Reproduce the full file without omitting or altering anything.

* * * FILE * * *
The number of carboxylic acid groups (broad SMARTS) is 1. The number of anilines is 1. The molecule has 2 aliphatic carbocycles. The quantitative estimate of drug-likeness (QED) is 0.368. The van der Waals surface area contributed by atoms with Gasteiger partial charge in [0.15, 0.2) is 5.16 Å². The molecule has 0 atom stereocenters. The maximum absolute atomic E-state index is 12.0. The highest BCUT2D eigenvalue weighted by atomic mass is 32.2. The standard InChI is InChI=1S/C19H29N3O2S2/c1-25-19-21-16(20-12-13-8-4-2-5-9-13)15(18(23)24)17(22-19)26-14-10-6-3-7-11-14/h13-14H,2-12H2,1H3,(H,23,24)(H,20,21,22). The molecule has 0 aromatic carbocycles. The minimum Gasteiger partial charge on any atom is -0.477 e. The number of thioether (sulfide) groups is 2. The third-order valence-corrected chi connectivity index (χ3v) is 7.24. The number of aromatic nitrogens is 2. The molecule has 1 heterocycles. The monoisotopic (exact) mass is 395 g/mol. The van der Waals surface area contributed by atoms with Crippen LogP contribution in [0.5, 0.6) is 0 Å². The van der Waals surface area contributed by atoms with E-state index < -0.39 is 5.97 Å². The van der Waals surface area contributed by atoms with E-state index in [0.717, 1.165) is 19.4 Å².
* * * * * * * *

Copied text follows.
The number of carboxylic acid groups (broad SMARTS) is 1. The number of anilines is 1. The molecule has 2 aliphatic carbocycles. The quantitative estimate of drug-likeness (QED) is 0.368. The van der Waals surface area contributed by atoms with Gasteiger partial charge in [0.15, 0.2) is 5.16 Å². The molecule has 0 atom stereocenters. The maximum absolute atomic E-state index is 12.0. The highest BCUT2D eigenvalue weighted by atomic mass is 32.2. The standard InChI is InChI=1S/C19H29N3O2S2/c1-25-19-21-16(20-12-13-8-4-2-5-9-13)15(18(23)24)17(22-19)26-14-10-6-3-7-11-14/h13-14H,2-12H2,1H3,(H,23,24)(H,20,21,22). The molecule has 0 aromatic carbocycles. The minimum Gasteiger partial charge on any atom is -0.477 e. The number of thioether (sulfide) groups is 2. The third-order valence-corrected chi connectivity index (χ3v) is 7.24. The number of aromatic nitrogens is 2. The molecule has 1 heterocycles. The monoisotopic (exact) mass is 395 g/mol. The van der Waals surface area contributed by atoms with Crippen LogP contribution in [0.5, 0.6) is 0 Å². The van der Waals surface area contributed by atoms with E-state index < -0.39 is 5.97 Å². The van der Waals surface area contributed by atoms with E-state index in [0.717, 1.165) is 19.4 Å².